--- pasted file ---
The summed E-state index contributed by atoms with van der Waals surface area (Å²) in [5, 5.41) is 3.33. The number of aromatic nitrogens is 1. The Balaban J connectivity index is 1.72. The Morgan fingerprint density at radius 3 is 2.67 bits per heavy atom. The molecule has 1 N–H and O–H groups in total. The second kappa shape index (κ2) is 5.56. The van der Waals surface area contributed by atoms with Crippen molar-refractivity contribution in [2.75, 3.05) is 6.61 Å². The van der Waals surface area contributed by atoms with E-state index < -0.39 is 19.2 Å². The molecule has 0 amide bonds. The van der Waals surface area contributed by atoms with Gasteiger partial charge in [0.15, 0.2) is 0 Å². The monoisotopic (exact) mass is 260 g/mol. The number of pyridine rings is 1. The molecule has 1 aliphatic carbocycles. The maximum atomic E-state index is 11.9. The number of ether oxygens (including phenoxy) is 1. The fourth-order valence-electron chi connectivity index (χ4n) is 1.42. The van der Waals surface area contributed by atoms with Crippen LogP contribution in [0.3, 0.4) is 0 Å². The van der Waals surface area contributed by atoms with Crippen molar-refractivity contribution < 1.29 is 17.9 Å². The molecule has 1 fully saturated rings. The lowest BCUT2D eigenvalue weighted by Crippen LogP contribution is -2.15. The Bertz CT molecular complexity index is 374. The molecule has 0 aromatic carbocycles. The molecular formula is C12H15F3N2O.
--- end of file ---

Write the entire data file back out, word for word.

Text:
The summed E-state index contributed by atoms with van der Waals surface area (Å²) in [5, 5.41) is 3.33. The number of aromatic nitrogens is 1. The Balaban J connectivity index is 1.72. The Morgan fingerprint density at radius 3 is 2.67 bits per heavy atom. The molecule has 1 N–H and O–H groups in total. The second kappa shape index (κ2) is 5.56. The van der Waals surface area contributed by atoms with Crippen molar-refractivity contribution in [2.75, 3.05) is 6.61 Å². The van der Waals surface area contributed by atoms with E-state index < -0.39 is 19.2 Å². The molecule has 0 amide bonds. The van der Waals surface area contributed by atoms with Gasteiger partial charge in [0.15, 0.2) is 0 Å². The monoisotopic (exact) mass is 260 g/mol. The number of pyridine rings is 1. The molecule has 1 aliphatic carbocycles. The maximum atomic E-state index is 11.9. The number of ether oxygens (including phenoxy) is 1. The fourth-order valence-electron chi connectivity index (χ4n) is 1.42. The van der Waals surface area contributed by atoms with Crippen LogP contribution in [0.3, 0.4) is 0 Å². The van der Waals surface area contributed by atoms with Crippen molar-refractivity contribution < 1.29 is 17.9 Å². The molecule has 1 fully saturated rings. The lowest BCUT2D eigenvalue weighted by Crippen LogP contribution is -2.15. The Bertz CT molecular complexity index is 374. The molecule has 0 aromatic carbocycles. The molecular formula is C12H15F3N2O.